Tuesday, July 5, 2011

Temper Tantrums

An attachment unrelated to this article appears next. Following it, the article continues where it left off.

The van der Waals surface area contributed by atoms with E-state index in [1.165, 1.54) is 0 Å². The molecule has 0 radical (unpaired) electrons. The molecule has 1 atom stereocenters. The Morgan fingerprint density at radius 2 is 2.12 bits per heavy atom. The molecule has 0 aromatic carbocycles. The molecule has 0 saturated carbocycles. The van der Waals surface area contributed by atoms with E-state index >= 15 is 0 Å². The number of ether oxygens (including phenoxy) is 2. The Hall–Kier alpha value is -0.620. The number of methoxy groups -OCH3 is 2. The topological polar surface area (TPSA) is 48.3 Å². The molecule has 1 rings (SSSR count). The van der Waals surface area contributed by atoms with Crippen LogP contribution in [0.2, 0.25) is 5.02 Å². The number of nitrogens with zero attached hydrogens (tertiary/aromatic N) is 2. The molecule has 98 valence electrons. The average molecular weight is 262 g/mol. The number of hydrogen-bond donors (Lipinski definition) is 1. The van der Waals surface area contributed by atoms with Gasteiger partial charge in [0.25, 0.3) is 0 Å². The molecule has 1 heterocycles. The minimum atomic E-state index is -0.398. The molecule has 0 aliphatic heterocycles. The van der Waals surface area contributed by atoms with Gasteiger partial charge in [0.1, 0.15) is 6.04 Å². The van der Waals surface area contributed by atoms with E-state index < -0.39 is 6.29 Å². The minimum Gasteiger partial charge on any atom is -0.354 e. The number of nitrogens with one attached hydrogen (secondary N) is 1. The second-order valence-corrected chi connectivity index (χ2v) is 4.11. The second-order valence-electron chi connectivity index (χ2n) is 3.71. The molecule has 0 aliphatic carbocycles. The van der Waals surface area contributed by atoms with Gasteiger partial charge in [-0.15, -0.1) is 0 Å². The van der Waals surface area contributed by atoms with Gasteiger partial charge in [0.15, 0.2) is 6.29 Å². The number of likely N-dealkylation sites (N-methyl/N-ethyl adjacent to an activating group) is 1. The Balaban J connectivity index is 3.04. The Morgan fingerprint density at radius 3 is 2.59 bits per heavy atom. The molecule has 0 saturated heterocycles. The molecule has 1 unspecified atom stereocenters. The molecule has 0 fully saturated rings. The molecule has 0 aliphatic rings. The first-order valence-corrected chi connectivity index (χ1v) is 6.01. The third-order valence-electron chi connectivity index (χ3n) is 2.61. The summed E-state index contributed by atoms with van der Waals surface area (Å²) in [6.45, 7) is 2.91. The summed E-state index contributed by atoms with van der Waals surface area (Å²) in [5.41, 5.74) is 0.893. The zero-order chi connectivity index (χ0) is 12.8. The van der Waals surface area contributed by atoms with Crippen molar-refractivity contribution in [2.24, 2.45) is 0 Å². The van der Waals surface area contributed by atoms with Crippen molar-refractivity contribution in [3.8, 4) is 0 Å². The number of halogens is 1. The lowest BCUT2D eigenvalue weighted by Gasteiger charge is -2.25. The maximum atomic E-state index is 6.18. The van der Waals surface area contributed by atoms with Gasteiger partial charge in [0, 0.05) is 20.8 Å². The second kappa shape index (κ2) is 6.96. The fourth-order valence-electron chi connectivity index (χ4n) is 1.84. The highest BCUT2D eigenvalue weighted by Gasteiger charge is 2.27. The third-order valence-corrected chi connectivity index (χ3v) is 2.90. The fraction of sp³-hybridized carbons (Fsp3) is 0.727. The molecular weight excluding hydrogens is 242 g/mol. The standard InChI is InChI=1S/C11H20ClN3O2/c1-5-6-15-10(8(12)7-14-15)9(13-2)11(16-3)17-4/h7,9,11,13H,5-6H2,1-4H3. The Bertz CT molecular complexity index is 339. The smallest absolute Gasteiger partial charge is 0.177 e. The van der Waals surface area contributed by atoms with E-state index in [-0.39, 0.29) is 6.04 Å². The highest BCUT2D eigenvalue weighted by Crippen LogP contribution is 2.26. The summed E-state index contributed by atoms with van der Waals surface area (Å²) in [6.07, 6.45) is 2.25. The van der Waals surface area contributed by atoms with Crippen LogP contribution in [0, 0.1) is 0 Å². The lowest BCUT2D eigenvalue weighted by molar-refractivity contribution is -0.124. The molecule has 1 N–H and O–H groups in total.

So I have now become "that mom," who's kid is screaming in line.  The one who people are straight up staring at, or glancing sympathetically towards, before quickly averting their eyes.  Sam was having some major teething lately (at least that's my current excuse).  Six teeth coming in at once, four of which were molars.  Most of them are now through, so the residual drop-of-a-hat temper tantrums I think are just a behavior which he learned got a quick reaction and is trying out.  When we knew he was in pain and crying, we were quick to cuddle and console him, and get him whatever we thought he wanted.  Now, if he doesn't get what he wants, immediately, he resorts to whining, crying (usually a kind of fake cry), and then tries to throw a scream in here or there.  It has become a battle of wills, and he is only 16 months.  When he hits the terrible twos I am going to have to have some good strategies.